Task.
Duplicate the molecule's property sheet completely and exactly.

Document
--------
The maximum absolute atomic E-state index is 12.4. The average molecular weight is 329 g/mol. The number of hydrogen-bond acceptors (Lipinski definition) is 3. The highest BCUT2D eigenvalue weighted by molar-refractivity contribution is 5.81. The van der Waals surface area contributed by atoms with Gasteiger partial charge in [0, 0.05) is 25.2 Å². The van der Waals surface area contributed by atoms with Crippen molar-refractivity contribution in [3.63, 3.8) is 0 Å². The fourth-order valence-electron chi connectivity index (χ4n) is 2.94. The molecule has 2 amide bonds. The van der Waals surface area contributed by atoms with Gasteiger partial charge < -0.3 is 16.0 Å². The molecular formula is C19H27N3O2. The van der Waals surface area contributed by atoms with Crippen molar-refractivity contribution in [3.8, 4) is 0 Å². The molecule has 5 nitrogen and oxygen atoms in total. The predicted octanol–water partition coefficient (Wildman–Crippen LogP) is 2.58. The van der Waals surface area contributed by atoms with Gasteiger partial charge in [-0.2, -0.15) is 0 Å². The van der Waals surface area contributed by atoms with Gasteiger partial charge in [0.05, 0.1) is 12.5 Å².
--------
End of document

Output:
The maximum absolute atomic E-state index is 12.4. The average molecular weight is 329 g/mol. The number of hydrogen-bond acceptors (Lipinski definition) is 3. The highest BCUT2D eigenvalue weighted by molar-refractivity contribution is 5.81. The van der Waals surface area contributed by atoms with Gasteiger partial charge in [0, 0.05) is 25.2 Å². The van der Waals surface area contributed by atoms with Crippen molar-refractivity contribution in [3.63, 3.8) is 0 Å². The fourth-order valence-electron chi connectivity index (χ4n) is 2.94. The molecule has 2 amide bonds. The van der Waals surface area contributed by atoms with Gasteiger partial charge < -0.3 is 16.0 Å². The molecular formula is C19H27N3O2. The van der Waals surface area contributed by atoms with Crippen molar-refractivity contribution in [3.8, 4) is 0 Å². The molecule has 5 nitrogen and oxygen atoms in total. The predicted octanol–water partition coefficient (Wildman–Crippen LogP) is 2.58. The van der Waals surface area contributed by atoms with Gasteiger partial charge in [-0.2, -0.15) is 0 Å². The van der Waals surface area contributed by atoms with Gasteiger partial charge in [0.05, 0.1) is 12.5 Å².